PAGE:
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So is Bodhidharma just a fable?

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  • So is Bodhidharma just a fable?

    To anyone out there who's ever heard the legend about Bodhidharma (Da Mo) and how he allegedly founded Shaolin Gongfu, I urge you to take this link and read the full article.

    http://www.hunggar.org/his_sub1e.html

    So now that you've read it, if you have any insights into the REAL origins of Shaolin Gongfu (and please, if you're a monk and actually know these sort of things, do share with us) I'd love to read them.
    Thank you all, and be mindful.
    Show me a man who has forgotten words, so that I can have a word with him.

  • #2
    whats the word..

    whats the word im lookin for...

    oh yea...... ha

    lol mr tang is and idiot..

    i guess the shoalin monks invented chan all by themselves
    "did you ask me to consider dick with you??" blooming tianshi lotus

    Comment


    • #3
      Who is this Mr. Tang fellow? Mr. Tang seems to hold the esteem of the writer of the article. Furthermore, Mr. Tang claims to be a well versed scholar and historian. I would like to know where Mr. Tang claims to have found all this information. Could the author of this article write Mr. Tang anymore. I'm sure he could have done this....MR. TANG MR. TANG MR. TANG MR. TANG MR. TANG MR. TANG MR. TANG MR. TANG MR. TANG MR. TANG MR. TANG MR. TANG MR. TANG MR. TANG MR. TANG MR. TANG MR. TANG MR. TANG MR. TANG MR. TANG MR. TANG MR. TANG MR. TANG MR. TANG MR. TANG. Seriously, though I've never heard that version of the Da Mo story. From what I have read, is that the exercises he created, were developed when he was meditating in the cave. I though Da Mo also wrote some things down, not that proves he existed. Just remember two things, just cause Mr. &*$! says its true doesn't make it so, and secondly "Tang, it's a kick in the glass!"

      Comment


      • #4
        To clarify.

        Woah there, this elicited quite some response, must be a touchy subject. I didn't intend to ruffle everyones feathers via this post, I simply wanted to share a very interesting article I read. I'm not saying this article is true, I just thought people should read it. In my opinion it's pretty well researched and drives home some very good points about the theory that allegorical history is often far far different from factual history and I think it does expose some very valid points about chinese culture and the problems with verifying the legend of Da Mo.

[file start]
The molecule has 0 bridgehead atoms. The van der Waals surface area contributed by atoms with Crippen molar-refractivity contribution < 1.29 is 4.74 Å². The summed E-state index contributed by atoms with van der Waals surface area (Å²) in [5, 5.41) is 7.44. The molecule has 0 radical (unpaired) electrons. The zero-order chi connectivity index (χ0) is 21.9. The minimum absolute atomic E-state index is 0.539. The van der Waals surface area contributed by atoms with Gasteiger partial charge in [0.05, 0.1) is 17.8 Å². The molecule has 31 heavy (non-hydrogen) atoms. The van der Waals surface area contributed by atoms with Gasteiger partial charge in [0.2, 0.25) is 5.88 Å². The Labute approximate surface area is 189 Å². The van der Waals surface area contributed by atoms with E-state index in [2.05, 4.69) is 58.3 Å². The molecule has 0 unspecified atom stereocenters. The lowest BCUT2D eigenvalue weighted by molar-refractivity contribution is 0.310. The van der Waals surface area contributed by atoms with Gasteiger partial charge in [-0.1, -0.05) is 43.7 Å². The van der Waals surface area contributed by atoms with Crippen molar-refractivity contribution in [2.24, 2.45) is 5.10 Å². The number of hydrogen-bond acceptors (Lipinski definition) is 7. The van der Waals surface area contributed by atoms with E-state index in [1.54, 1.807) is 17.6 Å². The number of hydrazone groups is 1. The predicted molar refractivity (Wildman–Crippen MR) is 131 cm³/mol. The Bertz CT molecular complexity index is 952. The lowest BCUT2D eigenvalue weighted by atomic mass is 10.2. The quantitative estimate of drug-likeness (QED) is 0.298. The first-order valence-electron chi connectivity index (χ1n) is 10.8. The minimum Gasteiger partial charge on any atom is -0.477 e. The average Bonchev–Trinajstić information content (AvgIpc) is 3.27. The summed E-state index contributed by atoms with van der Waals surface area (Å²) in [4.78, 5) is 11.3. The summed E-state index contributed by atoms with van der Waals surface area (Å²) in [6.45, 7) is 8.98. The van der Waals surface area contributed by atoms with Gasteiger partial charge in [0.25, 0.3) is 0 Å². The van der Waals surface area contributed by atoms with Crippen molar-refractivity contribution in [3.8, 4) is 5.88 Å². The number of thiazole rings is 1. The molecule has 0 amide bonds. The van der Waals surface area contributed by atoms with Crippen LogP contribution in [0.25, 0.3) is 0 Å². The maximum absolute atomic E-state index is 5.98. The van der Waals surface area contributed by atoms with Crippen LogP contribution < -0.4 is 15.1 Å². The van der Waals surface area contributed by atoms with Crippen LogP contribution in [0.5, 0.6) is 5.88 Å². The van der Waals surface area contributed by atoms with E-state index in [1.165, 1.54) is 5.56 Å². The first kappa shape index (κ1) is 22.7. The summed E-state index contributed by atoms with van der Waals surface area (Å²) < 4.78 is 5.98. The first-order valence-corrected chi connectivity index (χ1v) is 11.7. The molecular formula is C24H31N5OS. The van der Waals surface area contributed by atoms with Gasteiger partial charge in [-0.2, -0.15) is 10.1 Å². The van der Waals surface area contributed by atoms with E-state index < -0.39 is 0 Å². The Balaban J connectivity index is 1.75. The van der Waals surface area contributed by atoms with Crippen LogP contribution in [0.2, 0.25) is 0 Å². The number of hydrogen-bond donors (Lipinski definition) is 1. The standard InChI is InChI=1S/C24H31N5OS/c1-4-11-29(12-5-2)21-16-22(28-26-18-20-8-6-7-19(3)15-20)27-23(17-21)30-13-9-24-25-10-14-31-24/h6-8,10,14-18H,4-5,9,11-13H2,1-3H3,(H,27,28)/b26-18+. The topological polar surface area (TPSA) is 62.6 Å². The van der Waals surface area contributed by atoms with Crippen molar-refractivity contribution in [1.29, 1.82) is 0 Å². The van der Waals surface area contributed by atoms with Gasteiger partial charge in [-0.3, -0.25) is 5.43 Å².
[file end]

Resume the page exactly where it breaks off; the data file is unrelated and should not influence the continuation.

I think it's extremely important that if we as mature practitioners of gongfu intend to continue to pass on this and other legends to the next generation of disciples (no matter whether they are our children, our students, or both) we must make sure that the message of those legends is something we truly want to teach to them.

        And to be quite honest, the message of any teaching IS NOT WHAT THE TEACHER MEANS TO SAY, but rather the message of the teaching is that which the students gleam from the teacher. This is what makes teaching difficult. This is why we bear great respect and awe for a good teacher. Therefore I believe it is of utmost importance to evaluate the myths, legends, and allegorical tales we pass on. Even if we know these tales are fantasies and never really happened, we should make sure they bear a message worth receiving, or we should put them aside. Never totally discard the tales of old, for we must always consider the possibility that we simply don't understand them. Instead, put them aside and perhaps pick them up another day.

        Perhaps it is time to evaluate whether the legend of Da Mo should be put aside.
        Show me a man who has forgotten words, so that I can have a word with him.

        Comment


        • #5